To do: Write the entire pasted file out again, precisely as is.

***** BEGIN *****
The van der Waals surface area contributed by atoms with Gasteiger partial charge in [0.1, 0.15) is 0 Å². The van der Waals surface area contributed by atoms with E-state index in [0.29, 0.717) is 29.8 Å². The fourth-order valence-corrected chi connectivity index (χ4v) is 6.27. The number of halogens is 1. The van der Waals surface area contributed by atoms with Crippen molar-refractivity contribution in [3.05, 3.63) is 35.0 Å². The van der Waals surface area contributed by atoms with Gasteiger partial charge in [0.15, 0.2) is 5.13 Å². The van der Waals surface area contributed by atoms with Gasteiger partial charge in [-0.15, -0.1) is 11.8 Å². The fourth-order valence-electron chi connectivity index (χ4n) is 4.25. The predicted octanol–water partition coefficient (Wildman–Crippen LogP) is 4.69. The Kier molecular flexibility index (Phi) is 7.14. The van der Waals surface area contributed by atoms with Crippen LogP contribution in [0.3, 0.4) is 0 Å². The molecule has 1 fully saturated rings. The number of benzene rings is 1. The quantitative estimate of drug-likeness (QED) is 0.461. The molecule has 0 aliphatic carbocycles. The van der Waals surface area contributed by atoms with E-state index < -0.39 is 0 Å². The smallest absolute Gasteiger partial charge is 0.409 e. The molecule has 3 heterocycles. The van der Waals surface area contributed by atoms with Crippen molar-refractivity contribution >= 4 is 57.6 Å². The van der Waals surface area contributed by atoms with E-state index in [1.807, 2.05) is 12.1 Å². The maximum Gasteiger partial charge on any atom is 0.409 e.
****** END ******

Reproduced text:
The van der Waals surface area contributed by atoms with Gasteiger partial charge in [0.1, 0.15) is 0 Å². The van der Waals surface area contributed by atoms with E-state index in [0.29, 0.717) is 29.8 Å². The fourth-order valence-corrected chi connectivity index (χ4v) is 6.27. The number of halogens is 1. The van der Waals surface area contributed by atoms with Crippen molar-refractivity contribution in [3.05, 3.63) is 35.0 Å². The van der Waals surface area contributed by atoms with Gasteiger partial charge in [0.15, 0.2) is 5.13 Å². The van der Waals surface area contributed by atoms with Gasteiger partial charge in [-0.15, -0.1) is 11.8 Å². The fourth-order valence-electron chi connectivity index (χ4n) is 4.25. The predicted octanol–water partition coefficient (Wildman–Crippen LogP) is 4.69. The Kier molecular flexibility index (Phi) is 7.14. The van der Waals surface area contributed by atoms with Crippen LogP contribution in [0.3, 0.4) is 0 Å². The molecule has 1 fully saturated rings. The number of benzene rings is 1. The quantitative estimate of drug-likeness (QED) is 0.461. The molecule has 0 aliphatic carbocycles. The van der Waals surface area contributed by atoms with E-state index < -0.39 is 0 Å². The smallest absolute Gasteiger partial charge is 0.409 e. The molecule has 3 heterocycles. The van der Waals surface area contributed by atoms with Crippen molar-refractivity contribution >= 4 is 57.6 Å². The van der Waals surface area contributed by atoms with E-state index in [1.807, 2.05) is 12.1 Å². The maximum Gasteiger partial charge on any atom is 0.409 e.